The past year has brought significant regulatory, macroeconomic and policy changes for U.S. companies. While corporate tax reform, continued interest rate increases, tariffs on foreign goods and a tightening labor market have the potential to cause significant financial impact, most middle-market companies are approaching the 2019 calendar year feeling upbeat about the economy and their prospects for continued growth. This optimism is likely to translate into more business investment, higher wages, innovation and exploration of merger and acquisition opportunities over the coming months.
Tax Reform Perks up Profits
According to TD Bank’s 2018 Middle Market Survey of 350 U.S. companies with revenues from $50 million to $500 million, 71 percent of companies said tax reform will have a positive impact on their business. This should come as no surprise, especially given that the law cut the federal corporate income tax rate from 35 percent to 21 percent and repealed the corporate alternative minimum tax.
Most middle-market companies are approaching the 2019 calendar year feeling upbeat about the economy and their prospects for continued growth.
These modifications to the tax code are expected to strengthen corporates’ capital, offering businesses deeper cash reserves and the financial flexibility to expand and grow. Thus far, middle-market businesses across all industries have been preemptively using these savings to invest in plants, equipment, technology, and research and development. Many companies are also actively investing in people, with 61 percent planning to make new hires, according to TD’s survey, and multiple businesses making headlines for raising wages for existing staff.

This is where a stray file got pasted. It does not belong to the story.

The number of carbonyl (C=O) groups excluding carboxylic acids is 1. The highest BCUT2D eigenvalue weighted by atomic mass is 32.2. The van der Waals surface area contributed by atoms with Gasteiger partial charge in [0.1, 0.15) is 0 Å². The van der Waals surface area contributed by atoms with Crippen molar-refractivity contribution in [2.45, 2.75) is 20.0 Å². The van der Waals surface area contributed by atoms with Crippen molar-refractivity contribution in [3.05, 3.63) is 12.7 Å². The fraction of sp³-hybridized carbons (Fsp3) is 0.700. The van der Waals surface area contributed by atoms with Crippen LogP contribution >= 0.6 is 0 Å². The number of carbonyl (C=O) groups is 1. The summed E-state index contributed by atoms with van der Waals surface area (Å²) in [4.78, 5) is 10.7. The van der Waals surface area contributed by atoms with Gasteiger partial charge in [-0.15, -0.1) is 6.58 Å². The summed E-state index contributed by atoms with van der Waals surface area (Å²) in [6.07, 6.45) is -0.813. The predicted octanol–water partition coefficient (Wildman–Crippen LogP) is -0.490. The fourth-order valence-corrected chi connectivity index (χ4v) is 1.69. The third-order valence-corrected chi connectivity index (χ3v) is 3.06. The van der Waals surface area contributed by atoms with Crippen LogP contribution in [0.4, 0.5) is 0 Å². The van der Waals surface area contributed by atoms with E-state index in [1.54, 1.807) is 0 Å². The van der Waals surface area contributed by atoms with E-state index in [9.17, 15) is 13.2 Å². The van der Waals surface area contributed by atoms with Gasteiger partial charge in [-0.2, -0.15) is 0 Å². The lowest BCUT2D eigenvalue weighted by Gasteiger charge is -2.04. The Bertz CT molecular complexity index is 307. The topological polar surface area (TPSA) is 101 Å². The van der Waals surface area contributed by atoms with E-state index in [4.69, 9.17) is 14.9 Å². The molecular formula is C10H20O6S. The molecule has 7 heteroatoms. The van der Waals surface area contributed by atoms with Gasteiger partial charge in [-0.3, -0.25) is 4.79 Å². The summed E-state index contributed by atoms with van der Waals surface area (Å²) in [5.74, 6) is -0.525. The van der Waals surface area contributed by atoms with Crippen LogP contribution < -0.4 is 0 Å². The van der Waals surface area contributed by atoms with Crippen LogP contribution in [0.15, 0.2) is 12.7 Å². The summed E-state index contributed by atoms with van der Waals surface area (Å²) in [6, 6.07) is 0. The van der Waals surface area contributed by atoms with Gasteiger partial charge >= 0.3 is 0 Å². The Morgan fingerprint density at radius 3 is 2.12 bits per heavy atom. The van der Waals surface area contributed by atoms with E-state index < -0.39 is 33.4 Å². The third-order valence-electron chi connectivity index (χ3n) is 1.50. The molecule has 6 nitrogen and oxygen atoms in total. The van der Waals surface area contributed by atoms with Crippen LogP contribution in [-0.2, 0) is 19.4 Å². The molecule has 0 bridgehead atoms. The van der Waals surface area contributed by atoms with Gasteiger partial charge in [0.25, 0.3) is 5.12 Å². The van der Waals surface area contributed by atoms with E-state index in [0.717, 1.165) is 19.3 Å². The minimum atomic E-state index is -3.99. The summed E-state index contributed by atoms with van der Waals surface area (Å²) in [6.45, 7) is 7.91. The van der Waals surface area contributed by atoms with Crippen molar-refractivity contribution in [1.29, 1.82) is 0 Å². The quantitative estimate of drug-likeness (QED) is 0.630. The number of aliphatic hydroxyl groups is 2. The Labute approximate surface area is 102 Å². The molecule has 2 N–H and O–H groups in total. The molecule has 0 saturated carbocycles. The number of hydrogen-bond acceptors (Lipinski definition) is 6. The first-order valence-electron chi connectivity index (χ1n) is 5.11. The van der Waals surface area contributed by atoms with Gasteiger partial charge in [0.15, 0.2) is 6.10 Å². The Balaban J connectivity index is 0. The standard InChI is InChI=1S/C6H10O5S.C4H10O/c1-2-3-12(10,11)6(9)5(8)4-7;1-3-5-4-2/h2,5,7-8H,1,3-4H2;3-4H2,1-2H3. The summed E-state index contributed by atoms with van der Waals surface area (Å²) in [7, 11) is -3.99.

Lower effective tax rates, coupled with a strong economy, also can make M&A activity more attractive in this segment. In fact, almost seven out of 10 middle-market businesses polled in the Middle Market Survey said they plan to engage in M&A activity within the next two years. Even though attractive deals have been slow to arise, whether because of high valuations or interest rate hikes, 85 percent of these businesses said they foresee no barriers to pursuing M&A opportunities.
Challenges on the Horizon
Though many midsize businesses have adopted a sunny outlook, they identified some challenges to their operations. Survey respondents called out domestic competition (41 percent), interest rate increases (34 percent) and global competition (32 percent) among the top issues they face.
Middle-market executives are also keenly watching the tight labor market, with the unemployment rate hovering around its lowest levels since 2000, according to the U.S. Bureau of Labor Statistics. This is creating a two-fold problem: Companies now have capital for expansion, but they have trouble filling both skilled and unskilled positions to support that growth. And companies face increased competition for the available workforce, meaning they need to prioritize retaining key employees to avoid additional job openings.
Overall, middle-market executives feel confident about their prospects heading into 2019. The key will be determining how best to navigate opportunities and challenges and position a company for long-term growth. As executives evaluate their growth plans, banks will continue to play a critical role and work closely with commercial customers to provide financing and guidance to help them succeed in the new year and beyond.
This article originally appeared in the January/February 2019 issue of Middle Market Growth.
Chris Giamo is head of Commercial Bank at TD Bank, overseeing commercial lending and banking across the bank’s Maine-to-Florida footprint. He joined TD Bank in 1998 as head of its New Jersey Middle Market Lending Group.